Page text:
is doing in so large a part of tbe
world, to diffuse abroad the volume
of inspired troth, it i§ our high pri-
vilege to see our own happj land
taking, in some respects, me lead
of all others, in giving a free course
to the word of life — ^Letus all praj
that it may " run and be glorified."
No nation, except our own, has, as
yet, a plan in operation and a pledse.
given, to place a Bible in every u-
mily within its territory. This is
our honour, and it is one of which
we may welt tie— not proud but—
humbly thankful to the God of the
Bible, that he has been graciously
pleased to put it into our hearts to
engage in this holy enterprise, and
to furnish us with abttodant meaosb

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if zeal and activity be not wantins,
to carry it into complete effect. It
is known, we presume, to all our
readers, that the American Bible
Society is under a solemn pledge,
to pat into ev^ry family in tne
United States, that will receive it,
a copy of the Sacred Scriptures^
within two years from May last:
And it is with very lively pleasure
that we observe the read^ contribu-
tions which are made in various
places to the necessary funds,
which must of course be large, to
enable the society to redeem the
pledge which it has given to the pub-
lick. New Jersey lias the honour
of setting the first example of an
entire State engagbe to supply its
whole population with the Sacred
Scriptures; and that example, we
hope, will extend its influence to
the whole of Christendom, and
eventually to the world at large.
Pennsylvania soon followed the ex-
ample of her neighbour and sister
State, and has already nearly ac-
complished her heavenly work.
More than six and thirty thousand
dollars have already been expended,
in the purchase and distribution of
Bibles among her own inhabitants.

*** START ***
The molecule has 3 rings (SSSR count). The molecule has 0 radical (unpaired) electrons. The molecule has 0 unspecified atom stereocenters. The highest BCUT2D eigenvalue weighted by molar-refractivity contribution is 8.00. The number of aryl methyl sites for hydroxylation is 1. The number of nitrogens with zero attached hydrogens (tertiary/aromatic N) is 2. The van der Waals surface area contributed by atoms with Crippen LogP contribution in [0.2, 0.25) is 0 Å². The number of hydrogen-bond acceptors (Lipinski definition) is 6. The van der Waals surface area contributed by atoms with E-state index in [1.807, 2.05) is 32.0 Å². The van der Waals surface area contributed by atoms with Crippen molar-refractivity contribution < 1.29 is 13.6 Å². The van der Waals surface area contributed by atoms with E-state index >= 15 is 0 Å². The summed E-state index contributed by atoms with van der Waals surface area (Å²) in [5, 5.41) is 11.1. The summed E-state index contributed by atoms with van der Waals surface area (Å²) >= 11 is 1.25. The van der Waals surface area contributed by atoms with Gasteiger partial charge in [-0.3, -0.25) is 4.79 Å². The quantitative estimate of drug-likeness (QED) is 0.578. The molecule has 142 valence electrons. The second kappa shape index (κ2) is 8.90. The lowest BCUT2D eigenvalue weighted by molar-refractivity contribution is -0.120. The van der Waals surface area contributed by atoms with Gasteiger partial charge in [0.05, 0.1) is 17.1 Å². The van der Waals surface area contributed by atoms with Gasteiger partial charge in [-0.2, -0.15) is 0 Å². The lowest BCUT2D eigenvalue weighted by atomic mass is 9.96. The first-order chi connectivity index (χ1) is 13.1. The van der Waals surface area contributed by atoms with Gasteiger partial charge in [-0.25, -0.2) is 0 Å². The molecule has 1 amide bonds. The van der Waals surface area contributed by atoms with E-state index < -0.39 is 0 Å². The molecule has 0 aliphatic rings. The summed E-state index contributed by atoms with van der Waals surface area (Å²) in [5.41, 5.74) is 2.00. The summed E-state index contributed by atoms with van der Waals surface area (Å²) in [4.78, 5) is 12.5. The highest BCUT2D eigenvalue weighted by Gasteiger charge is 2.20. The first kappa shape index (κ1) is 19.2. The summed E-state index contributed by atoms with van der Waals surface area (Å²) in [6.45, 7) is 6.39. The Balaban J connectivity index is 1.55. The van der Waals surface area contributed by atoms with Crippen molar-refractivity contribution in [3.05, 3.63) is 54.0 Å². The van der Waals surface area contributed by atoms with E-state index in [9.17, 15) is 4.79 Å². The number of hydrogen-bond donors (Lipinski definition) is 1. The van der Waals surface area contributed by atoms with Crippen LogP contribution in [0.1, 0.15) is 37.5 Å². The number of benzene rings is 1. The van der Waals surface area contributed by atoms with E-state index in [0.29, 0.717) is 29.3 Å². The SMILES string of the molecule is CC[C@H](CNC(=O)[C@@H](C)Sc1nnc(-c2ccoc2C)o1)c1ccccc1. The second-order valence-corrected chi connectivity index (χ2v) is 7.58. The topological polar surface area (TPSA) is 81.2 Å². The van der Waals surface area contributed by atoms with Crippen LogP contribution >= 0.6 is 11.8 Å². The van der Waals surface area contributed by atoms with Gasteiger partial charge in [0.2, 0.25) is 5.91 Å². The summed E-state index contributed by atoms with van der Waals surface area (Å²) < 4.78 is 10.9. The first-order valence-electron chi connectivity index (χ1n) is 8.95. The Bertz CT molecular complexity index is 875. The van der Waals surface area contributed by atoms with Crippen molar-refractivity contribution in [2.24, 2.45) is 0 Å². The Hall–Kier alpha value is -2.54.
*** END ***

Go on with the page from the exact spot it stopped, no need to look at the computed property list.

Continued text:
In some counties her pledge has al-
ready been redeemed, and in all
without exception— and the number
is no less than 51— its redemption,
within the allotted period, is as cer-
tain as any future event of a moral
kind can be certain — It is indeed
very nearly accomplished. As the
State is large, and a considerable
part of the population poor and scat-
tered, the benevolent individuals
who have contributed, or can be ex-
pected to contribute, to the diffusion
or the Holy Scriptures, have been
pretty heavily taxed already — Per-
naps they have furnished a full pro-
portion of all the funds necessary
to supply the whole population of
the United States witn the word of
life — and they have yet to cancel a
debt of between two and three
thousand dollars. But after this debt
is discharged, and their own under-

taking completed, we hope and trust
they will not be backward in giving
all the aid in their power, to the
ereat and noble enterprise of the
r^ational Institution. Patriotism^
as well as piety, is concerned in the
success of this enterprise ; for we
firmly believe, that no one thing,
. nor all other things united, will form
so sure a guard to the lasting free-
dom and happiness of our country,
as to enable every citizen to read
the Bible, and to give to each a
Bible to read.


The Missionary Chronicle of the
London Missionary Society con-
tains much information of a very in-
teresting character. Our space per-
mits us to make but a few selec-
tions, and we have taken the fol-
lowing, both because they give an
animating view of some foreign mis-
sions, in rejpird to which less is
known in this country than of some
others; and also because the articles
are in themselves important, as
coming from three great fields of
missionary enterprise, viz: — The
Society Islands of the South Sea,
Western Asia, and South Africa.


Extract* of a Letttrfrom Mr. Barff, dated
Huahine^ March 13M, 1838; addreaoed
to the late Secretary.

ProgretB of the Muivet of the Island of

The good work of God continues to
flourish within our own more immediate
sphere of labour in Huahine. The con-
gre^tions continue to be large and at-
tentive, and the schools are wellattended.
The has particularly suf-
fered from my frequent absence in visit-
ing other stations. The people are all
busy; some are making pUintations; some
are building boats. Some of the boats are
lan»e, being about 80 tons burden; they
are intended chiefly for missionary voy-
ages. If a suitable captain can be obtain*
ed, we may be enabled to answer the ex-
pectations of the Directors, in visiting
<Bflrerent islands. One vessel belonging
to Elautia will be launched in a few weeks,

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and it may probably convey Meaara.
Phtebardand Simpson, with a number of
native teachers, to the Marquesas. One
native and his wife from Huahine, and
another with his wife from Maiaoiti, are
to aacompany our friends on their mission.
Several houses erecting for the reception